The transition from the charism of the founder to the collective charism
When the Holy Father left the Hall, the Prefect of the Dicastery, Card. Farrell opened the session by immediately identifying “service” as the fundamental and indispensable aspect of the exercise of governance in ecclesial realities: service to the person, to the charism and to the mission of the Church. Moreover, Farrell stressed, such service can only be grasped in its ecclesial dimension. In this regard, he commented on the relationship between association governance and ecclesiastical authority, referring to the intrinsic and providential relationship that exists between charismatic and hierarchical gifts.
Then Msgr. Matteo Visioli, Undersecretary of the Congregation for the Doctrine of the Faith, took the floor. He focused his talk on the theological-ecclesiological foundation of the concept of authority in the Church, and highlighted its relational paradigm. He went on to formulate some of the consequences of exercising the Church’s authority, in particular of its risks.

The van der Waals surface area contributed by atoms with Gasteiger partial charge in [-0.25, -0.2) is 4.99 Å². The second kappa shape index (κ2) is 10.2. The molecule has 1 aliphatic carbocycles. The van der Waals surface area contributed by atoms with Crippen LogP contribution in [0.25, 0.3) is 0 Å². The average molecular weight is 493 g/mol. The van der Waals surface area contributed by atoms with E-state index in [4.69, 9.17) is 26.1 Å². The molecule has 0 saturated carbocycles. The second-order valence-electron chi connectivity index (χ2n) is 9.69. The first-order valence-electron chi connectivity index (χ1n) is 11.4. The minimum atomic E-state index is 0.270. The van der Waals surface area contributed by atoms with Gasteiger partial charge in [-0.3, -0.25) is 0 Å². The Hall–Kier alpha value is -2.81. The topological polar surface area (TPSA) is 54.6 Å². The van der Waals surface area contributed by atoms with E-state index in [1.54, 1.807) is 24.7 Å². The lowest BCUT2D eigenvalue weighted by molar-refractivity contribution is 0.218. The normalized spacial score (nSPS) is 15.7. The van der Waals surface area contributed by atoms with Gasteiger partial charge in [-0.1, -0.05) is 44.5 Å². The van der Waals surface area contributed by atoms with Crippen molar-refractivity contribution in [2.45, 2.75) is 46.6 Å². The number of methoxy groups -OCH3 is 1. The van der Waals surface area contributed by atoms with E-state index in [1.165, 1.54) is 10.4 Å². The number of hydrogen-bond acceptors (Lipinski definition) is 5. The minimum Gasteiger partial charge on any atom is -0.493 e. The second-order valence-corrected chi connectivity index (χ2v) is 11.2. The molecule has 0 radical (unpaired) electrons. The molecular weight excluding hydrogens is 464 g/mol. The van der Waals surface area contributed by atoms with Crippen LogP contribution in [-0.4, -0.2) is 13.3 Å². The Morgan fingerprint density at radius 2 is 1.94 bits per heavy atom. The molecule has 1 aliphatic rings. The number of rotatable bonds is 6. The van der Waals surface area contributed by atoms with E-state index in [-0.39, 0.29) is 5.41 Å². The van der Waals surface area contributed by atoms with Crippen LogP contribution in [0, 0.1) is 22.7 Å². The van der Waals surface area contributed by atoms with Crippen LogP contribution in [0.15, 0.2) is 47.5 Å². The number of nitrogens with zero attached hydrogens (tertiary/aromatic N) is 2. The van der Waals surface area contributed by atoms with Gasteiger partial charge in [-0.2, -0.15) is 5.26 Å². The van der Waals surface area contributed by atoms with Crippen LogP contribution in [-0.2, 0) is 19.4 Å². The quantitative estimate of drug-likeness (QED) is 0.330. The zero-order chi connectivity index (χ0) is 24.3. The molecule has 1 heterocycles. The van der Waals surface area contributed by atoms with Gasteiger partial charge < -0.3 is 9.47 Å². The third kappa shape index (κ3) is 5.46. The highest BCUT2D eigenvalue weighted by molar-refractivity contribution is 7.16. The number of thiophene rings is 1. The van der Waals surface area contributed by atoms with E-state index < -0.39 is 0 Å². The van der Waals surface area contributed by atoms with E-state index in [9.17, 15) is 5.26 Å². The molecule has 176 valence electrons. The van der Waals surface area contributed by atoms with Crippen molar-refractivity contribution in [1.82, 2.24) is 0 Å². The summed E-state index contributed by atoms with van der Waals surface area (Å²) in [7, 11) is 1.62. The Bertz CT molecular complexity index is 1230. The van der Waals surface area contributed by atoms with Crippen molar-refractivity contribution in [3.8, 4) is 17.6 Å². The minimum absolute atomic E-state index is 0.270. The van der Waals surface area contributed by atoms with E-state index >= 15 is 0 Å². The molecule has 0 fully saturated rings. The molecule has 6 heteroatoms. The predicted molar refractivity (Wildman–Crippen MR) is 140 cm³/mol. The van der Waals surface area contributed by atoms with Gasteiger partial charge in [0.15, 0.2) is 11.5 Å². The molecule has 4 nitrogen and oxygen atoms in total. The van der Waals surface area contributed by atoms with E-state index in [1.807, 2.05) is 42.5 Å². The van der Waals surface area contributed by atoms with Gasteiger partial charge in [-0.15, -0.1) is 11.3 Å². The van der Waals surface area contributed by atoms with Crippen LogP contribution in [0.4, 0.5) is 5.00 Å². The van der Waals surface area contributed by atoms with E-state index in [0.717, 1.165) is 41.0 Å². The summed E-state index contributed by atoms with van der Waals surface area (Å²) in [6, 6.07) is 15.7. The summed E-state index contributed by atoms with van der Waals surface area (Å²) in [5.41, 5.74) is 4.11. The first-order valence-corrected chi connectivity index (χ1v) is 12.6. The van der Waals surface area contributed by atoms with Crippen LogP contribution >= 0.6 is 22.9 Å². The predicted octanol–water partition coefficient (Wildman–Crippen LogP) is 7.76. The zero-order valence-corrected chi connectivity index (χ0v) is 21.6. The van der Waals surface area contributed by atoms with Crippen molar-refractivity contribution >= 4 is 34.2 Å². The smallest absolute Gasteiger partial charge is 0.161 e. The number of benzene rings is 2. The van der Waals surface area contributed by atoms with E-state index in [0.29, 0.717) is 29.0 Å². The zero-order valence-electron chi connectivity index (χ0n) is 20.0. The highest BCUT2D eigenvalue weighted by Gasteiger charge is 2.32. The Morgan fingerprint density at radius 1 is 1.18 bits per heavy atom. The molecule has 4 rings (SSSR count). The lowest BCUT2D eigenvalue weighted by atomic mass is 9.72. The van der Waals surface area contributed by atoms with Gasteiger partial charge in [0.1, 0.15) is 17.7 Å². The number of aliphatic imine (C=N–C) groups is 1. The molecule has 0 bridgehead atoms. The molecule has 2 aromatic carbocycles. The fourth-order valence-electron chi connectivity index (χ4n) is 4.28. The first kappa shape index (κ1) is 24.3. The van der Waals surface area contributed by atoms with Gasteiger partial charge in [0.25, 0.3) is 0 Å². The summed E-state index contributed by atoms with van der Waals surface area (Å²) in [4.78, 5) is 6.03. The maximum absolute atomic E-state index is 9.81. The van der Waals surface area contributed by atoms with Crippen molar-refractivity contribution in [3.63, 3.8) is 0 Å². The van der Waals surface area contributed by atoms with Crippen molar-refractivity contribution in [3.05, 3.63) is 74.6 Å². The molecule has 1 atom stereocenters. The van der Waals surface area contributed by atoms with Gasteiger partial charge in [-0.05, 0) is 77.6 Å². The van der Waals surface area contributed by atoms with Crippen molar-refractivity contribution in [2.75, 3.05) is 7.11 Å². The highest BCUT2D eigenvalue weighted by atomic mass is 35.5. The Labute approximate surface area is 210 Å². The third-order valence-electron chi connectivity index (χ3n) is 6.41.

In the afternoon, Ms. Linda Ghisoni, Undersecretary for the Laity, structured her presentation in three parts: after an overview of the ecclesial realities affected by the Decree, the focal point of the meeting, she examined the transition from the charism of the founder to the collective charism. In this regard, the distinction made by Ms. Ghisoni between the charisms or personal gifts of the founder and the essential nucleus of the founding charism, which is destined to become collective and of which no one retains neither the imprint nor the ownership, was fundamental. In light of this distinction, it is clear that any personalization involves an attempt to appropriate a gift that is, from its origin, intended to be collective. Finally, in the last part of the speech, the Undersecretary of the Dicastery gave some practical indications on how to implement the mandates of government and the level of representativeness required by the General Decree.
Next, Eliana and Paolo Maino, founders of the Via Pacis Community and Don Stefano Aragno, Vice President of the Cenacolo Community, gave their testimonies.